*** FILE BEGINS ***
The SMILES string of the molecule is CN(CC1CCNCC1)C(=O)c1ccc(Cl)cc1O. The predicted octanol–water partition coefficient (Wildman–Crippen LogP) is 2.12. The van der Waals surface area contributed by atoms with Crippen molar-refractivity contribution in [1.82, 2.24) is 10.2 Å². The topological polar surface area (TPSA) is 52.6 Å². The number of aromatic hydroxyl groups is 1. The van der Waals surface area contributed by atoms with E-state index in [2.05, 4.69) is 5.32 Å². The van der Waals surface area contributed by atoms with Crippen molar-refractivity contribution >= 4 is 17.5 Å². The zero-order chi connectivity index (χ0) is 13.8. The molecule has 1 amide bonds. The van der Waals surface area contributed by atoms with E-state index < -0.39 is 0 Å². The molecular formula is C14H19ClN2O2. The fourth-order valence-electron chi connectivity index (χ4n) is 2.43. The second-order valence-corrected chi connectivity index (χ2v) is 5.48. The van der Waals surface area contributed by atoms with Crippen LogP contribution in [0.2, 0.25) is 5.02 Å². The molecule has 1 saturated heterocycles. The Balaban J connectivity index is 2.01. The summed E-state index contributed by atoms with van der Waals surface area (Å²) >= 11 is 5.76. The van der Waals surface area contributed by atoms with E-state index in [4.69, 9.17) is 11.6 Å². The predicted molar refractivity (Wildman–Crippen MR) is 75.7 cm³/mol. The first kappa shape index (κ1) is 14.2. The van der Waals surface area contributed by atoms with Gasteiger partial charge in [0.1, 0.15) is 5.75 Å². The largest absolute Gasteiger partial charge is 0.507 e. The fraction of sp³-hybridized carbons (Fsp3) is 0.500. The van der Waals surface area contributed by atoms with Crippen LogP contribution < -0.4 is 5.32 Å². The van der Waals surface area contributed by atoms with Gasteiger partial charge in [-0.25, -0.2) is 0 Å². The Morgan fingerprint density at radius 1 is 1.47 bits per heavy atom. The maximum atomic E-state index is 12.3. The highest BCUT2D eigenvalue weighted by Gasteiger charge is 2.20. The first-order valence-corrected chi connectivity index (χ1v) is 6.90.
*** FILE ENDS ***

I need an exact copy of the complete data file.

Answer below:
The SMILES string of the molecule is CN(CC1CCNCC1)C(=O)c1ccc(Cl)cc1O. The predicted octanol–water partition coefficient (Wildman–Crippen LogP) is 2.12. The van der Waals surface area contributed by atoms with Crippen molar-refractivity contribution in [1.82, 2.24) is 10.2 Å². The topological polar surface area (TPSA) is 52.6 Å². The number of aromatic hydroxyl groups is 1. The van der Waals surface area contributed by atoms with E-state index in [2.05, 4.69) is 5.32 Å². The van der Waals surface area contributed by atoms with Crippen molar-refractivity contribution >= 4 is 17.5 Å². The zero-order chi connectivity index (χ0) is 13.8. The molecule has 1 amide bonds. The van der Waals surface area contributed by atoms with E-state index < -0.39 is 0 Å². The molecular formula is C14H19ClN2O2. The fourth-order valence-electron chi connectivity index (χ4n) is 2.43. The second-order valence-corrected chi connectivity index (χ2v) is 5.48. The van der Waals surface area contributed by atoms with Crippen LogP contribution in [0.2, 0.25) is 5.02 Å². The molecule has 1 saturated heterocycles. The Balaban J connectivity index is 2.01. The summed E-state index contributed by atoms with van der Waals surface area (Å²) >= 11 is 5.76. The van der Waals surface area contributed by atoms with E-state index in [4.69, 9.17) is 11.6 Å². The predicted molar refractivity (Wildman–Crippen MR) is 75.7 cm³/mol. The first kappa shape index (κ1) is 14.2. The van der Waals surface area contributed by atoms with Gasteiger partial charge in [0.1, 0.15) is 5.75 Å². The largest absolute Gasteiger partial charge is 0.507 e. The fraction of sp³-hybridized carbons (Fsp3) is 0.500. The van der Waals surface area contributed by atoms with Crippen LogP contribution < -0.4 is 5.32 Å². The van der Waals surface area contributed by atoms with Gasteiger partial charge in [-0.25, -0.2) is 0 Å². The Morgan fingerprint density at radius 1 is 1.47 bits per heavy atom. The maximum atomic E-state index is 12.3. The highest BCUT2D eigenvalue weighted by Gasteiger charge is 2.20. The first-order valence-corrected chi connectivity index (χ1v) is 6.90.